Disney and Spectrum have gone to war. Each side says it is in the right and has painted the other to be the villain. Spectrum says Disney wanted too much money. Disney says they offered a fair deal. It’s a PR nightmare on both sides.
Spectrum viewers recently found themselves in the dark–literally– as Disney-owned channels, including ABC, ESPN, Disney Junior, and FX were pulled from their service. Even more frustratingly, it happened right in the middle of a highly anticipated Utah/FSU football game.
It boils down to a contract dispute. Disney wants more money from Charter (the parent company of Spectrum) to continue providing their channels to customers. Spectrum doesn’t want to pay more money. Negotiations stalled, and Disney pulled their channels from the cable provider.
Today, in an effort to do damage control, Disney released a statement detailing what viewers need to know about the dispute. In the statement, they claim that Spectrum declined a negotiation extension that would’ve allowed Disney-owned channels to remain on the air.
The statement aims to “cut through the noise” and provide consumers with the facts of the matter. The problem is that there are two sides to every story, and Disney’s statement only tells their side. Regardless, it does do an excellent job of explaining their position concisely.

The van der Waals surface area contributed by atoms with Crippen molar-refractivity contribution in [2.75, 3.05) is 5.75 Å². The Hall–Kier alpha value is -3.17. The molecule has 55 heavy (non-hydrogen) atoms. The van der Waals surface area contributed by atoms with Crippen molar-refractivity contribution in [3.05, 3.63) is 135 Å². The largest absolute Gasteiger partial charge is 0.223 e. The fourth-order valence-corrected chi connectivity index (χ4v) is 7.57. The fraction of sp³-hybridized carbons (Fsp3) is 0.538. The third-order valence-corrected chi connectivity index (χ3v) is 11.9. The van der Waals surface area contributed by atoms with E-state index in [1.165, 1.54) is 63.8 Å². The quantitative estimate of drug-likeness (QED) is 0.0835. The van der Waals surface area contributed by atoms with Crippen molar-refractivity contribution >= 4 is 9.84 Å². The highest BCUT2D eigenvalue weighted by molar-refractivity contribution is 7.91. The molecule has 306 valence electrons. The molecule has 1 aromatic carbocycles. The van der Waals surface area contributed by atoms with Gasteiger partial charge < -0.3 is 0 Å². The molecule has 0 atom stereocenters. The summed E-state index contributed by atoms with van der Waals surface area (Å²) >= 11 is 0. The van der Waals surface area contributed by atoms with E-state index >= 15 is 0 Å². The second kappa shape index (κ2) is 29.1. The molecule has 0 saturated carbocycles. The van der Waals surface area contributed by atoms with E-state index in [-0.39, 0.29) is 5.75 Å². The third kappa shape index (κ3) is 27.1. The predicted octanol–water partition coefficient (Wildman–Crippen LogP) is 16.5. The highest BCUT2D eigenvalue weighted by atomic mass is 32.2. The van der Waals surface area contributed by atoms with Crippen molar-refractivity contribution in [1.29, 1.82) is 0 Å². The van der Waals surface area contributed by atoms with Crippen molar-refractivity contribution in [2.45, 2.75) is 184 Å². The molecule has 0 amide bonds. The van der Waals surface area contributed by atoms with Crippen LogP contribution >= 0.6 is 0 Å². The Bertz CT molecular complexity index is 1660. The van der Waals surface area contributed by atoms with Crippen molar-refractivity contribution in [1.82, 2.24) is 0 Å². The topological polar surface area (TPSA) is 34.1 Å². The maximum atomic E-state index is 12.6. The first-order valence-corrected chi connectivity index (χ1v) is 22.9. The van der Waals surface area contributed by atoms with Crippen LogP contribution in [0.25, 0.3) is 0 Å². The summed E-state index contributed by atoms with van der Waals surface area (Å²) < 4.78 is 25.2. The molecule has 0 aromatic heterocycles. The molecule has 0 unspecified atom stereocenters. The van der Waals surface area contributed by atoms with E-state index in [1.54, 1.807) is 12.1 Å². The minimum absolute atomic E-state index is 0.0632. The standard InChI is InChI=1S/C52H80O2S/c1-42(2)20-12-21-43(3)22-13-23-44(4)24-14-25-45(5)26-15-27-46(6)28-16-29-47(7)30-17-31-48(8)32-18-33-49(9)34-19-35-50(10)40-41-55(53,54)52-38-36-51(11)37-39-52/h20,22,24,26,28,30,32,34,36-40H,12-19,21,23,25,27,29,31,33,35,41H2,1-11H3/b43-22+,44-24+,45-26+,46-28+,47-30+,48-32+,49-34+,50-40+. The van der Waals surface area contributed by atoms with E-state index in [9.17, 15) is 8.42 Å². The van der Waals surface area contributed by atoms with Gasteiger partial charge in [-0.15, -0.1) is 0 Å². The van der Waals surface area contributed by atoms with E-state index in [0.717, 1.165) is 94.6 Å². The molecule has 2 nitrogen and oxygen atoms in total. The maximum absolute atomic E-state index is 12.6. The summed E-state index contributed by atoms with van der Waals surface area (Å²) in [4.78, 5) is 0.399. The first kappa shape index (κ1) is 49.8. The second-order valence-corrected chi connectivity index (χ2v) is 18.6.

According to Disney’s statement, “Even though Charter also claims to value Disney’s direct-to-consumer services, the cable company is demanding these different services for free — as they have stated publicly — which does not make economic sense.”
The statement acknowledges that this is a stressful situation and encourages viewers to switch providers in order to access Disney’s programming. This drastic measure would essentially cripple the cable provider, assuming everyone followed Disney’s suggestion and jumped ship.
The announcement places the blame squarely at the feet of Charter, saying, “Although Charter claims that they value their customers, they declined Disney’s offer to extend negotiations which would have kept Disney-owned networks up for consumers in the middle of perennial programming events like the US Open and college football.”
Disney CEO Bob Iger is said to be a master negotiator. A deal will undoubtedly be reached because neither company can afford to lose the other. However, Disney’s statement hints at the blackout being long-term as the two companies strive to find a mutually agreeable solution. To view Disney’s entire statement click here.